Our first edition of 2022 focuses on Healthcare and Life Sciences. It is a sector that will once again have the spotlight on it this year as we continue to tackle COVID-19 and its subsequent variants. While the pandemic continues to challenge the sector, governments across the region forge ahead with their plans to expand and upgrade healthcare systems and develop robust world-class healthcare infrastructure.
For the region, healthcare is a vital pillar in diversifying its economies, both locally and as medical tourism hubs. To underpin this, healthcare authorities across the region continue to implement frameworks and regulations that provide structure and accountability.
In this edition, you have unique access to great insights and expert commentary on a number of pertinent healthcare regulatory developments. You will find a topical mix of articles; for example, our lawyers discuss vaccines and returning to work during the pandemic. They take you through several other areas, including stem cell research in Bahrain, clinical research laws in Egypt, and Saudi medical device and pharmaceutical laws.Take a read of the edition
Sarah El Serafy
The QCB Regulations set the SWIFT system for the interbank dealings e.g. in relation to the messages of the daily inter-bank payments, the message no.”MT203” or “MT202” should be used to transfer any amount from the clearing account of the bank to one or more of the banks operating in Qatar. No other messages will be accepted for this purpose. In addition, the field “58A” should be used to indicate the beneficiary bank. If the beneficiary bank is not a Swift system user, the field “58D” should be used according to the bank’s identification symbol.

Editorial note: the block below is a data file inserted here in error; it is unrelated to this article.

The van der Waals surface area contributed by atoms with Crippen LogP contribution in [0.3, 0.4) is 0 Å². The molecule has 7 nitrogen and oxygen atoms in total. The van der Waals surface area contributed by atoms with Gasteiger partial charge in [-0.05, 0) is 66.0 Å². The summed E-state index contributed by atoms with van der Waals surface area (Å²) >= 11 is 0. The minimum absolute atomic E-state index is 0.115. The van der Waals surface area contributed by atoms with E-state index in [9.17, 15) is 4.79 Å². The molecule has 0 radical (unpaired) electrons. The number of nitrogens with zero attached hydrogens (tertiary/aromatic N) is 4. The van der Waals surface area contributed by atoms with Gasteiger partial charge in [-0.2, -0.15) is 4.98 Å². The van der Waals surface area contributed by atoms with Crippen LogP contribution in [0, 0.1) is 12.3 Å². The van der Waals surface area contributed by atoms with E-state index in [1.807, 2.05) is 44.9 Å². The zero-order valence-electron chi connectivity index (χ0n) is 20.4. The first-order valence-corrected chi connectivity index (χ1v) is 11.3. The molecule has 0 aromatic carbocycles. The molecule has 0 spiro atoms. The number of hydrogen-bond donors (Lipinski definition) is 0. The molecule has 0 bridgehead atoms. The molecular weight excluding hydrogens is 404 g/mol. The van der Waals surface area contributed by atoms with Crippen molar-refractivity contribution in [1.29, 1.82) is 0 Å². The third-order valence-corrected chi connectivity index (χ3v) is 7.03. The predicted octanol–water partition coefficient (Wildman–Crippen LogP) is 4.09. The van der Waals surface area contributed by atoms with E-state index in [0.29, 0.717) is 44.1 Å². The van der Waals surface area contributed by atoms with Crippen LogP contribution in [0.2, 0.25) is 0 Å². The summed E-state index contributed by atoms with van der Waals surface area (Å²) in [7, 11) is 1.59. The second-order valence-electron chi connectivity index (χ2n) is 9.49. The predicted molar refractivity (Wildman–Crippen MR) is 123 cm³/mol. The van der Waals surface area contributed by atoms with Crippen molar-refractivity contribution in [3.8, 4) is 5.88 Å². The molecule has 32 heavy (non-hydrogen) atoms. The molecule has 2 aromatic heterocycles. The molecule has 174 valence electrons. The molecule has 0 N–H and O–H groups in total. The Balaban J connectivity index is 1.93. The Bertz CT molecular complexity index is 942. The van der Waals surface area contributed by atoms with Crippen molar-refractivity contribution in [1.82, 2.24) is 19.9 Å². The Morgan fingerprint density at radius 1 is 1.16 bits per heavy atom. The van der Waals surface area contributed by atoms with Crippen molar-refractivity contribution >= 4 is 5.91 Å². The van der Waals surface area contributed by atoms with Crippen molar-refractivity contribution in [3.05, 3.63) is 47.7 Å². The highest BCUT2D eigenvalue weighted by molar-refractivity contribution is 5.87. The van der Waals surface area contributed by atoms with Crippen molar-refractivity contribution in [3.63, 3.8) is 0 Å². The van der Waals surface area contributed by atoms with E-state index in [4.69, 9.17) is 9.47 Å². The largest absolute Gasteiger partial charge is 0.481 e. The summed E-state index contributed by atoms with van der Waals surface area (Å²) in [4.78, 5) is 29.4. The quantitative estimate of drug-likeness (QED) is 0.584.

According to the QCB Regulations, the bank issuing the SWIFT message will be liable for sending the messages correctly. All banks should liaise with the Banking, Payment and Settlement Systems Department of the QCB to be advised of the updated technical details for sending SWIFT messages.
If a SWIFT message is issued clearly and in line with the QCB Regulations in relation to each type of dealing, it shall have a binding effect on the sending bank.
The TELEX system is also considered an alternative by QCB for banks that are not yet set up with the SWIFT system.
The E-Commerce Law provisions apply to transactions between parties who agree to conduct transactions using electronic communications. The law defines electronic communication as any transmission, emission or reception of signs, signals, writing, images, sounds, pictures, data or information of any kind by wire, radio, optical, other electromagnetic means of communications or any other similar means of communication. This definition is broad enough to cover SWIFT messages being a way of transmitting data.
The law excludes governmental entities from the above rule by stating that governmental entities shall give explicit consent in relation to electronic transactions of which they are a party. This also indicates that the electronic communication implies the consent of the parties and accordingly should be binding on them, except for governmental entities who must give their explicit consent.
Article 4 of the E-Commerce Law further elaborates on the contract formation for conducting transactions, that an offer or acceptance of an offer may be expressed, in whole or in part, by means of electronic communications.
A contract or transaction shall not be denied validity or enforceability solely on the grounds that one or more electronic communications were used in its formation.
In light of the above, SWIFT messages are a valid and legally binding method of communication between the banks, provided that the QCB Regulations and the E-Commerce Law provisions are observed in relation to each type of dealing.